From the desks of the Hotel News Now editorial staff:
- US producer prices increase in September
- Domestic air travel picks up as COVID-19 cases rise
- Hoteliers worry as Spain ends travel program for seniors
- US jobless claims totaled nearly 900,000 last week
- US, Canada weekly hotel performance
U.S. producer prices increase in September: Reuters reports September U.S. producer prices increased more than anticipated “amid a surge in the cost of hotel and motel accommodation, leading to the first year-on-year gain since March.”
According to a report from the Labor Department on Wednesday, the price of iron and steel scrap also increased, though it did not change the outlook that overall inflation was cooling. It does indicate that fears of deflation were misplaced, the news outlet writes. A decline in the general price level is harmful during an economic downturn “as consumers and businesses may delay purchases in anticipation of lower prices.”
“The prices of some producer prices are climbing, but factories are not back to normal yet,” Chris Rupkey, chief economist at MUFG in New York, told Reuters. “Fed officials will remain cautious on the inflation outlook until producer price pressures heat up further.”
Domestic air travel picks up as COVID-19 cases rise: COVID-19 cases are rising in the U.S. at the same pace as during the July 4th weekend, just before the summer surge, and public health officials fear the nation will see a third spike as winter approaches, Forbes reports.
At the same time, domestic air travel has shown an uptick. The TSA screened more than 900,000 passengers over Labor Day weekend.
“The TSA has already hit that milestone on four days in October, and the month isn’t even half over,” Forbes reports. “For Americans trying to figure out whether it’s safe to take an upcoming business or leisure trip during the latest surge, several excellent tools can help make sense of the trends.”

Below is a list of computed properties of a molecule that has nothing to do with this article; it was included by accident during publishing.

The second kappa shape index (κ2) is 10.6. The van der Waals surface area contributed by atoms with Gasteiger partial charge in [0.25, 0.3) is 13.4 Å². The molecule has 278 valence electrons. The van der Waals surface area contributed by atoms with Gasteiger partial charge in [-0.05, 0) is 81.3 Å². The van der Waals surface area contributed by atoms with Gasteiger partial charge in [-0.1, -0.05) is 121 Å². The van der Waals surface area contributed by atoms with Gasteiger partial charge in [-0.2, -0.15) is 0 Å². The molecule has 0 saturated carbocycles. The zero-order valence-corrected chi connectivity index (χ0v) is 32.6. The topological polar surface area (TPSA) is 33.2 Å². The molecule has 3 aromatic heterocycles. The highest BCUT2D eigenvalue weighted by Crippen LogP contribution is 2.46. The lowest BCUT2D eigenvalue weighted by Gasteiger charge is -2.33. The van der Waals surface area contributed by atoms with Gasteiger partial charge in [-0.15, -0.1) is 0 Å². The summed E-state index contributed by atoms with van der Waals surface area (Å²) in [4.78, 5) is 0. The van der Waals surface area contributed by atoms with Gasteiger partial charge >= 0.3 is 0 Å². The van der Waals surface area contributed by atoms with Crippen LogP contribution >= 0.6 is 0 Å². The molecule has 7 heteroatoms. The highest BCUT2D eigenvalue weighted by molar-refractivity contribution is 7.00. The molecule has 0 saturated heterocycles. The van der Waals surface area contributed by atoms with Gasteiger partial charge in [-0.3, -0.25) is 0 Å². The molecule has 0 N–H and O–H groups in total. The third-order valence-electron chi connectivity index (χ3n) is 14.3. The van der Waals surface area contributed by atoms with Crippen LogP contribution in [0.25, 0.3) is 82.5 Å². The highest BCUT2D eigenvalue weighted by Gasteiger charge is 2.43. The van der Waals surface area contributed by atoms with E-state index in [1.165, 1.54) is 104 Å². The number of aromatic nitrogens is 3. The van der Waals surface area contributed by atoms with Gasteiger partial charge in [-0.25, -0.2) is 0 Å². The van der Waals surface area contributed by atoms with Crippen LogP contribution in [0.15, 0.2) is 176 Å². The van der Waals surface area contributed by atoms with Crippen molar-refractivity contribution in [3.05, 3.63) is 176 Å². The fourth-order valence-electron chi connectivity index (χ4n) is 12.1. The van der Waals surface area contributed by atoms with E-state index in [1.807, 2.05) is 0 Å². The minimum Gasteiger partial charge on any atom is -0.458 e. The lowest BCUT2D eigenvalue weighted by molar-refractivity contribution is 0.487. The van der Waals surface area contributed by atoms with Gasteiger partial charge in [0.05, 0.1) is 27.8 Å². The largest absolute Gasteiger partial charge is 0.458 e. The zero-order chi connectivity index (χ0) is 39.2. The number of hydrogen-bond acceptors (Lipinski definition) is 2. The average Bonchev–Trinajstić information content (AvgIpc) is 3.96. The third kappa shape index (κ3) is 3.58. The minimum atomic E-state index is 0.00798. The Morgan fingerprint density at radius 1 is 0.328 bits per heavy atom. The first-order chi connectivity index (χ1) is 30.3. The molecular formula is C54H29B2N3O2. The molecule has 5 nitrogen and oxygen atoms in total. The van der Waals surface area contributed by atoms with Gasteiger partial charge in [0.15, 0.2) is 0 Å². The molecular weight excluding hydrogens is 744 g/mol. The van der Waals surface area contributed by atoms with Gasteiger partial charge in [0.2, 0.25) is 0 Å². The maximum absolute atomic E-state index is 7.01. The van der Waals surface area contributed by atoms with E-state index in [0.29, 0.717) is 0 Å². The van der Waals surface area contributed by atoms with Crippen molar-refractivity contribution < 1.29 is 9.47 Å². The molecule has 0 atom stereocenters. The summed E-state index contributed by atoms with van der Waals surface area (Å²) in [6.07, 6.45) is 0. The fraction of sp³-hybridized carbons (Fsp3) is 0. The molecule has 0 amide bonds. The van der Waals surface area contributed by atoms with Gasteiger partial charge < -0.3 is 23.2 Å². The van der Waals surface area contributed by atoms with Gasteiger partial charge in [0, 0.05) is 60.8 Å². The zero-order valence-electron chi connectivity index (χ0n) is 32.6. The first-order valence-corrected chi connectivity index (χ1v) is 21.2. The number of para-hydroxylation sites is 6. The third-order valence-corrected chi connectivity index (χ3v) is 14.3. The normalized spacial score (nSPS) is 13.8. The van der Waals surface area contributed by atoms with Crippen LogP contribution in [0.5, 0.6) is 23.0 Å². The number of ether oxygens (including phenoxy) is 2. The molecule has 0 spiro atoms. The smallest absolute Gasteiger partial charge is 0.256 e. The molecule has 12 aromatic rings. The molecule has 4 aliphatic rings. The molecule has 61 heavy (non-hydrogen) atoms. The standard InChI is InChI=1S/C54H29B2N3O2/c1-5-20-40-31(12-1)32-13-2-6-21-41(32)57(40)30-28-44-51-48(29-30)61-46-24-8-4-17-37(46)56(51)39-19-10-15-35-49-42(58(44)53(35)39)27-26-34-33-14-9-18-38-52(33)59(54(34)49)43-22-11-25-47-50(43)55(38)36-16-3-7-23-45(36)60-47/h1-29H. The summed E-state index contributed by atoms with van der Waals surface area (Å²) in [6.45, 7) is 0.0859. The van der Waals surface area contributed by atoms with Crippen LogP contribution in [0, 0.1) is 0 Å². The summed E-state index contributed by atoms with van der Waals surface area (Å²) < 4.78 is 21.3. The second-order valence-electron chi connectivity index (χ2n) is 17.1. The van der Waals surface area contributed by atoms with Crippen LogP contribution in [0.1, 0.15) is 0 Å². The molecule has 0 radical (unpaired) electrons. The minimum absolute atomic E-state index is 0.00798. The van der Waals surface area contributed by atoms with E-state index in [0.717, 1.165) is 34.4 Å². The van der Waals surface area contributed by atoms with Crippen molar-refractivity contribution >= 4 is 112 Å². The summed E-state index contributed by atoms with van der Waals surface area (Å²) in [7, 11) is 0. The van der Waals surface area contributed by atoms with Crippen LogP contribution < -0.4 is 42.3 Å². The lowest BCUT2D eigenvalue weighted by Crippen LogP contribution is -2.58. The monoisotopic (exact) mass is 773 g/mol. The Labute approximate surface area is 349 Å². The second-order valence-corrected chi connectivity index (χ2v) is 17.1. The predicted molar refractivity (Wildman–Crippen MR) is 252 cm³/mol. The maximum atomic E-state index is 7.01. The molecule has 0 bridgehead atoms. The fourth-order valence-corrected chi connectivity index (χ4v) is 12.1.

Hoteliers worry as Spain officials end seniors’ travel program: The Spanish government has decided to end a popular program that subsidizes travel and hotel stays for “any resident in Spain over the age of 65, pensioned widows over 55, or persons aged 60 or older who receive a government disability or early retirement pension” during the low-demand season. Sources told HNN contributor Benjamin Jones the suspension of this program is causing more pain for the hospitality industry.
“This is going to have a tremendously negative effect on the sector as some 350 hotels participate in the program,” said Ramón Estalella, secretary general of the Spanish Confederation of Hotels & Tourist Accommodation (CEHAT).
As a result of the program ending, roughly 12,000 jobs could be lost.
“Besides the hotels closing, all these workers won’t be paying into the social security system, and then there are the taxes not being paid by the impacted businesses, so the government will also suffer,” Estalella said. “And it’s not just the hotels that will be hit but the entire tourism business, which the program’s guests use: restaurants, tour operators, bus companies, local attractions.”
U.S. jobless claims totaled nearly 900,000 last week: According to the latest jobless claim numbers from The Labor Department on Thursday, a total of 886,000 Americans filed for unemployment benefits last week, The New York Times reports. Adjusted for seasonal variation, the total was 898,000.
This marks an increase of roughly 77,000 from the week before. The number of new jobless claims dropped toward the end of spring and early summer once COVID-19 restrictions eased, but since then, “new claims for state jobless benefits had been steadily totaling about 800,000 a week, far above the level in previous recessions,” according to the Times article.
“The numbers are extremely worrisome, in my opinion, and they point to a labor market that is struggling to make progress,” Gregory Daco, chief U.S. economist at Oxford Economics, told the news outlet.
For the week ending 10 October, occupancy dipped 29.2% to 50%, average daily rate fell 25.9% to $97.67, and revenue per available room declined 47.5% to $48.85.
“While a handful of the highest occupancy markets were those in areas affected by natural disasters (i.e. California wildfires), Saturday produced the week’s highest occupancy (65.2%) and ADR (US$110.84), indicating that the leisure and weekend staycation demand seen during the summer may make appearances into the fall,” according to the news release.
During the same week, the Canadian hotel industry showed slightly lower performance from previous weeks, according to STR. Occupancy fell 32.2% to 54%, ADR dropped 27.9% to 115.03 Canadian dollars ($86.90) and RevPAR decreased 66.8% to CA$37.09 ($28.02).
Compiled by Dana Miller.